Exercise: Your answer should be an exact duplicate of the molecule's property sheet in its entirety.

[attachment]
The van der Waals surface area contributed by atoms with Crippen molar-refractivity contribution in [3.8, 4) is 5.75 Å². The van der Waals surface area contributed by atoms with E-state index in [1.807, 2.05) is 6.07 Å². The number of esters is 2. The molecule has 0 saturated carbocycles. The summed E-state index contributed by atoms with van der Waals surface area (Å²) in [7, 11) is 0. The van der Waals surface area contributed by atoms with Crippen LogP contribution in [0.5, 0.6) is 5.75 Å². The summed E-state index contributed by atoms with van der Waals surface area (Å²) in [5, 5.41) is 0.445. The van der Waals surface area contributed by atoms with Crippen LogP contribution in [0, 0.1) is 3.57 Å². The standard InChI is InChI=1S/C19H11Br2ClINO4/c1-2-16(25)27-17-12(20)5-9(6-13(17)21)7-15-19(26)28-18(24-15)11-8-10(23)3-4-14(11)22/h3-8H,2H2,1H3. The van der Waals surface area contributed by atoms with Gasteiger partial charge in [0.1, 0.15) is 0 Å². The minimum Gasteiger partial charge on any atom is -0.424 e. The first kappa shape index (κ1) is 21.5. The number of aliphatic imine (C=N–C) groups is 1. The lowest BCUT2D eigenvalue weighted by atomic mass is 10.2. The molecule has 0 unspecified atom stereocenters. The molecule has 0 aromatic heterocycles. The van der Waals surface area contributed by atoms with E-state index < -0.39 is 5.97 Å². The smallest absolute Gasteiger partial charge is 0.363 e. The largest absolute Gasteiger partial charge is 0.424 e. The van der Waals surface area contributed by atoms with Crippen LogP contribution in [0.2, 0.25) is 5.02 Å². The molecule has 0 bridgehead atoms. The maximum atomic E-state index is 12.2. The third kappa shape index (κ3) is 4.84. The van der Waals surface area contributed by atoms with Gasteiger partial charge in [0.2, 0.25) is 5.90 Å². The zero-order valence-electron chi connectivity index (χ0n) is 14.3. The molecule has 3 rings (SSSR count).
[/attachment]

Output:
The van der Waals surface area contributed by atoms with Crippen molar-refractivity contribution in [3.8, 4) is 5.75 Å². The van der Waals surface area contributed by atoms with E-state index in [1.807, 2.05) is 6.07 Å². The number of esters is 2. The molecule has 0 saturated carbocycles. The summed E-state index contributed by atoms with van der Waals surface area (Å²) in [7, 11) is 0. The van der Waals surface area contributed by atoms with Crippen LogP contribution in [0.5, 0.6) is 5.75 Å². The summed E-state index contributed by atoms with van der Waals surface area (Å²) in [5, 5.41) is 0.445. The van der Waals surface area contributed by atoms with Crippen LogP contribution in [0, 0.1) is 3.57 Å². The standard InChI is InChI=1S/C19H11Br2ClINO4/c1-2-16(25)27-17-12(20)5-9(6-13(17)21)7-15-19(26)28-18(24-15)11-8-10(23)3-4-14(11)22/h3-8H,2H2,1H3. The van der Waals surface area contributed by atoms with Gasteiger partial charge in [0.1, 0.15) is 0 Å². The minimum Gasteiger partial charge on any atom is -0.424 e. The first kappa shape index (κ1) is 21.5. The number of aliphatic imine (C=N–C) groups is 1. The lowest BCUT2D eigenvalue weighted by atomic mass is 10.2. The molecule has 0 unspecified atom stereocenters. The molecule has 0 aromatic heterocycles. The van der Waals surface area contributed by atoms with E-state index < -0.39 is 5.97 Å². The smallest absolute Gasteiger partial charge is 0.363 e. The largest absolute Gasteiger partial charge is 0.424 e. The van der Waals surface area contributed by atoms with Crippen LogP contribution in [0.2, 0.25) is 5.02 Å². The molecule has 0 bridgehead atoms. The maximum atomic E-state index is 12.2. The third kappa shape index (κ3) is 4.84. The van der Waals surface area contributed by atoms with Gasteiger partial charge in [0.2, 0.25) is 5.90 Å². The zero-order valence-electron chi connectivity index (χ0n) is 14.3. The molecule has 3 rings (SSSR count).